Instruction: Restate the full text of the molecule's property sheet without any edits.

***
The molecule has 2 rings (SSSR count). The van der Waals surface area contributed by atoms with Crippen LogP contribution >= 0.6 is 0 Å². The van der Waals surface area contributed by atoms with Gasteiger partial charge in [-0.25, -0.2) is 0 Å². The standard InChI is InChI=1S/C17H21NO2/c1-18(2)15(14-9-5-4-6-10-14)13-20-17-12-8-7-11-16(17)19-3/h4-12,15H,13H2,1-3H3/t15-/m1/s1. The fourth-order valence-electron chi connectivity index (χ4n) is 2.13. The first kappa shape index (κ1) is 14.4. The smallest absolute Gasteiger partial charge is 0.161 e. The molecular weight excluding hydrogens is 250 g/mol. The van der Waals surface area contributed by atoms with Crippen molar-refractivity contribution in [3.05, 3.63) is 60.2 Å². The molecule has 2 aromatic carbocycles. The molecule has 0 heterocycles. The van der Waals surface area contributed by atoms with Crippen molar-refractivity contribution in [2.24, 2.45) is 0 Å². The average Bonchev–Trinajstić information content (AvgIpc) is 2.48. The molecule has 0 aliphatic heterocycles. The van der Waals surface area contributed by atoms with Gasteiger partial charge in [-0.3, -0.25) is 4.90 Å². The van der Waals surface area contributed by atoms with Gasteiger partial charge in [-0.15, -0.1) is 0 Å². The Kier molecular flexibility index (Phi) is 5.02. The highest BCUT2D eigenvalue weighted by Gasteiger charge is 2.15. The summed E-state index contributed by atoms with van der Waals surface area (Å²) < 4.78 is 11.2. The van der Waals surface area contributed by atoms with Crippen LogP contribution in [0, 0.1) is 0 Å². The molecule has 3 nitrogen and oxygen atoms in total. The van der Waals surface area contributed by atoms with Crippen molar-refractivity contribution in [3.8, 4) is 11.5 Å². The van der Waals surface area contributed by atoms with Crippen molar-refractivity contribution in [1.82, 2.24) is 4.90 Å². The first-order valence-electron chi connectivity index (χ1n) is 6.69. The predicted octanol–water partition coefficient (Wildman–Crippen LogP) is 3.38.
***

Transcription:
The molecule has 2 rings (SSSR count). The van der Waals surface area contributed by atoms with Crippen LogP contribution >= 0.6 is 0 Å². The van der Waals surface area contributed by atoms with Gasteiger partial charge in [-0.25, -0.2) is 0 Å². The standard InChI is InChI=1S/C17H21NO2/c1-18(2)15(14-9-5-4-6-10-14)13-20-17-12-8-7-11-16(17)19-3/h4-12,15H,13H2,1-3H3/t15-/m1/s1. The fourth-order valence-electron chi connectivity index (χ4n) is 2.13. The first kappa shape index (κ1) is 14.4. The smallest absolute Gasteiger partial charge is 0.161 e. The molecular weight excluding hydrogens is 250 g/mol. The van der Waals surface area contributed by atoms with Crippen molar-refractivity contribution in [3.05, 3.63) is 60.2 Å². The molecule has 2 aromatic carbocycles. The molecule has 0 heterocycles. The van der Waals surface area contributed by atoms with Crippen molar-refractivity contribution in [2.24, 2.45) is 0 Å². The average Bonchev–Trinajstić information content (AvgIpc) is 2.48. The molecule has 0 aliphatic heterocycles. The van der Waals surface area contributed by atoms with Gasteiger partial charge in [-0.3, -0.25) is 4.90 Å². The van der Waals surface area contributed by atoms with Gasteiger partial charge in [-0.15, -0.1) is 0 Å². The Kier molecular flexibility index (Phi) is 5.02. The highest BCUT2D eigenvalue weighted by Gasteiger charge is 2.15. The summed E-state index contributed by atoms with van der Waals surface area (Å²) < 4.78 is 11.2. The van der Waals surface area contributed by atoms with Crippen LogP contribution in [0, 0.1) is 0 Å². The molecule has 3 nitrogen and oxygen atoms in total. The van der Waals surface area contributed by atoms with Crippen molar-refractivity contribution in [3.8, 4) is 11.5 Å². The van der Waals surface area contributed by atoms with Crippen molar-refractivity contribution in [1.82, 2.24) is 4.90 Å². The first-order valence-electron chi connectivity index (χ1n) is 6.69. The predicted octanol–water partition coefficient (Wildman–Crippen LogP) is 3.38.